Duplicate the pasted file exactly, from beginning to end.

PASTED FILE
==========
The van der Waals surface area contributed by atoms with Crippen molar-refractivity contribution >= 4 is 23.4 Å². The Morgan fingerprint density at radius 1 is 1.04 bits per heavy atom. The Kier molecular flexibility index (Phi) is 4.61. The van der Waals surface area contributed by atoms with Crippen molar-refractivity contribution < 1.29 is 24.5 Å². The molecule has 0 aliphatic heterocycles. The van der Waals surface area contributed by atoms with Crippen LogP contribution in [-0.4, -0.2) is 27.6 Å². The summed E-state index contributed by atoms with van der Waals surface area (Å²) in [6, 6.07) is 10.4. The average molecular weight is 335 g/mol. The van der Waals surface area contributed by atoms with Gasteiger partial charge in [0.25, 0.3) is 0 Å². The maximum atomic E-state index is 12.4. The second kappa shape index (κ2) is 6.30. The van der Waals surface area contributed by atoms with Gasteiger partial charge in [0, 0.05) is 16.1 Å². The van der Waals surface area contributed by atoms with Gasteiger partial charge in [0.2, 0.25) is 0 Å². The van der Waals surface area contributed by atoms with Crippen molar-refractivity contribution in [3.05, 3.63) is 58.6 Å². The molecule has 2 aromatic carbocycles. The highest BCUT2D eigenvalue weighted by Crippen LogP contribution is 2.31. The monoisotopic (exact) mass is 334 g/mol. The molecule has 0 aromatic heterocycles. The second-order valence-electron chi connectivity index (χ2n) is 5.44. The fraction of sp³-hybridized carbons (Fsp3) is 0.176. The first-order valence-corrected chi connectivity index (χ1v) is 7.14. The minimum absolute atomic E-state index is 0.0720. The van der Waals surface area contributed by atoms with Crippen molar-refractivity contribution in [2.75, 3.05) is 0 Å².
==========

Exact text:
The van der Waals surface area contributed by atoms with Crippen molar-refractivity contribution >= 4 is 23.4 Å². The Morgan fingerprint density at radius 1 is 1.04 bits per heavy atom. The Kier molecular flexibility index (Phi) is 4.61. The van der Waals surface area contributed by atoms with Crippen molar-refractivity contribution < 1.29 is 24.5 Å². The molecule has 0 aliphatic heterocycles. The van der Waals surface area contributed by atoms with Crippen LogP contribution in [-0.4, -0.2) is 27.6 Å². The summed E-state index contributed by atoms with van der Waals surface area (Å²) in [6, 6.07) is 10.4. The average molecular weight is 335 g/mol. The van der Waals surface area contributed by atoms with Gasteiger partial charge in [0.25, 0.3) is 0 Å². The maximum atomic E-state index is 12.4. The second kappa shape index (κ2) is 6.30. The van der Waals surface area contributed by atoms with Gasteiger partial charge in [0, 0.05) is 16.1 Å². The van der Waals surface area contributed by atoms with Gasteiger partial charge in [0.2, 0.25) is 0 Å². The van der Waals surface area contributed by atoms with Crippen molar-refractivity contribution in [3.05, 3.63) is 58.6 Å². The molecule has 2 aromatic carbocycles. The highest BCUT2D eigenvalue weighted by Crippen LogP contribution is 2.31. The monoisotopic (exact) mass is 334 g/mol. The molecule has 0 aromatic heterocycles. The second-order valence-electron chi connectivity index (χ2n) is 5.44. The fraction of sp³-hybridized carbons (Fsp3) is 0.176. The first-order valence-corrected chi connectivity index (χ1v) is 7.14. The minimum absolute atomic E-state index is 0.0720. The van der Waals surface area contributed by atoms with Crippen molar-refractivity contribution in [2.75, 3.05) is 0 Å².